Steve Carell: ‘The Office’ Might Be Impossible in Today’s Climate


Actor Steve Carell told Esquire in a recently published interview that his hit sitcom The Office might be impossible to make in today’s politically correct culture due to the “inappropriate behavior” of his character Michael Scott.

“(I)t might be impossible to do that show today and have people accept it the way it was accepted ten years ago,” Steve Carell said about The Office.

“The climate’s different. I mean, the whole idea of that character, Michael Scott, so much of it was predicated on inappropriate behavior,” he continued. “I mean, he’s certainly not a model boss. A lot of what is depicted on that show is completely wrong-minded. That’s the point, you know?”

“But I just don’t know how that would fly now. There’s a very high awareness of offensive things today—which is good, for sure. But at the same time, when you take a character like that too literally, it doesn’t really work.”

Indeed, The Office, while wildly popular, had some moments that would likely raise the ire of today’s politically correct critics.

In an episode in Season One, “Diversity Day,” Carell’s character, Michael Scott had his employees role play as members of different ethnic and religious groups with note cards taped to their head. At one point, Scott offensively imitates an over-the-top accent when pretending to be an Indian man who owns a convenience store.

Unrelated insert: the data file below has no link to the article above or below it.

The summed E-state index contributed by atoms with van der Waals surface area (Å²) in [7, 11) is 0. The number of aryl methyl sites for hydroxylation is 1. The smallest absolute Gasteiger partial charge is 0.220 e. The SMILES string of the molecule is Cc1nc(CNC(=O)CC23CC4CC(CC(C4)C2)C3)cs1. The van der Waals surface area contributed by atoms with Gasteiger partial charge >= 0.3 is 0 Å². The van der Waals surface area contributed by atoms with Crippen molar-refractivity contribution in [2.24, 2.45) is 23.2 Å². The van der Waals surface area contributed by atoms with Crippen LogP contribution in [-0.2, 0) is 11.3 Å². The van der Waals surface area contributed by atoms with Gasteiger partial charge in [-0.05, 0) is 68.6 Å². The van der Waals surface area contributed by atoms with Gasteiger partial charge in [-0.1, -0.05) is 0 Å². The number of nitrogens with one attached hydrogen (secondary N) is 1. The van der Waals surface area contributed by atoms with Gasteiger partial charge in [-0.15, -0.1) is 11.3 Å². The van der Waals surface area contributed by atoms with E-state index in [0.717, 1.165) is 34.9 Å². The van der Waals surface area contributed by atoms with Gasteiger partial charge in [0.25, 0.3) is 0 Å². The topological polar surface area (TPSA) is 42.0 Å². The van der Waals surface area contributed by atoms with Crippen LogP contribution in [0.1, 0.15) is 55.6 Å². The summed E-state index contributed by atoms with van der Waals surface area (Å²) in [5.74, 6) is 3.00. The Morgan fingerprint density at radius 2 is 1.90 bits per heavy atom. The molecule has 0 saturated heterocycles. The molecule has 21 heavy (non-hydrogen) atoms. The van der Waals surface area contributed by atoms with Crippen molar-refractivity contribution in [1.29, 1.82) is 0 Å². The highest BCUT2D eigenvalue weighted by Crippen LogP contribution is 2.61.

That is just one of the many moments from the NBC show that is quite politically incorrect.

Indeed, some critics have begun to retroactively criticize the show. In an article published in GQ in January titled, “Does The Office Hold Up?” writer Jaya Saxena complained about the white male characters’ behavior.

Saxena wrote:

The (white, male) employees in the show who make their co-workers’ lives a living hell are constantly saying things that anyone in a toxic workplace has heard, whether it’s Michael saying, “I’m a friend first and a boss second,” or Dwight’s “People sometimes take advantage because it’s so relaxed.” It’s horribly true, and that’s the joke. Compare that to how VICE employees complaining of sexual harassment were told it was a “non-traditional workplace.” Or when faced with HR training on sexual harassment, Michael protests, “Okay, what is a lawyer going to come in and tell us? To not send out hilarious e-mails or not tell jokes?” How different is that from men who say they “can’t even feel safe saying ‘good morning’ anymore”?

Indeed, it seems Carell is right — in today’s climate, comedy like The Office may just be impossible to make.


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